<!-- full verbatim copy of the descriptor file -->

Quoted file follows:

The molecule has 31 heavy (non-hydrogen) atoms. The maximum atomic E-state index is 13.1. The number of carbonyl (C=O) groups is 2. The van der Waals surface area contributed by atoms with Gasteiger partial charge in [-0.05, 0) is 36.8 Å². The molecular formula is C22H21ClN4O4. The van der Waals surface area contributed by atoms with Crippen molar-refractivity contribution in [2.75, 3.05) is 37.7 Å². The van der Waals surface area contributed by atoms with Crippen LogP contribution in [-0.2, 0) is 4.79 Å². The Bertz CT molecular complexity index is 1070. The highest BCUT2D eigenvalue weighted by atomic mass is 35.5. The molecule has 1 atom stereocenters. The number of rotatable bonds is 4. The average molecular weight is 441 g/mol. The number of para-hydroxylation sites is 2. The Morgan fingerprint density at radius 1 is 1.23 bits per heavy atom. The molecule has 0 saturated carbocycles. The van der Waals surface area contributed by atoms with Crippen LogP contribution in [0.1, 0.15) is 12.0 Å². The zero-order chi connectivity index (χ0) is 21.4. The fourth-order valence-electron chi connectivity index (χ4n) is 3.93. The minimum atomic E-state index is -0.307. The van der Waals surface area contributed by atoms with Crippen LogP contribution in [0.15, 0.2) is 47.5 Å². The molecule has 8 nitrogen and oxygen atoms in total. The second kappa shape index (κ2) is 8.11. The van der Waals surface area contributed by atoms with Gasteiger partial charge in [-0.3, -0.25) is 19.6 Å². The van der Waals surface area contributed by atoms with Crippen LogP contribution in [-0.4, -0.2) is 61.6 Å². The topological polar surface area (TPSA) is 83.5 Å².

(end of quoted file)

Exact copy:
The molecule has 31 heavy (non-hydrogen) atoms. The maximum atomic E-state index is 13.1. The number of carbonyl (C=O) groups is 2. The van der Waals surface area contributed by atoms with Gasteiger partial charge in [-0.05, 0) is 36.8 Å². The molecular formula is C22H21ClN4O4. The van der Waals surface area contributed by atoms with Crippen molar-refractivity contribution in [2.75, 3.05) is 37.7 Å². The van der Waals surface area contributed by atoms with Crippen LogP contribution in [-0.2, 0) is 4.79 Å². The Bertz CT molecular complexity index is 1070. The highest BCUT2D eigenvalue weighted by atomic mass is 35.5. The molecule has 1 atom stereocenters. The number of rotatable bonds is 4. The average molecular weight is 441 g/mol. The number of para-hydroxylation sites is 2. The Morgan fingerprint density at radius 1 is 1.23 bits per heavy atom. The molecule has 0 saturated carbocycles. The van der Waals surface area contributed by atoms with Crippen LogP contribution in [0.1, 0.15) is 12.0 Å². The zero-order chi connectivity index (χ0) is 21.4. The fourth-order valence-electron chi connectivity index (χ4n) is 3.93. The minimum atomic E-state index is -0.307. The van der Waals surface area contributed by atoms with Crippen LogP contribution in [0.15, 0.2) is 47.5 Å². The molecule has 8 nitrogen and oxygen atoms in total. The second kappa shape index (κ2) is 8.11. The van der Waals surface area contributed by atoms with Gasteiger partial charge in [-0.3, -0.25) is 19.6 Å². The van der Waals surface area contributed by atoms with Crippen LogP contribution in [-0.4, -0.2) is 61.6 Å². The topological polar surface area (TPSA) is 83.5 Å².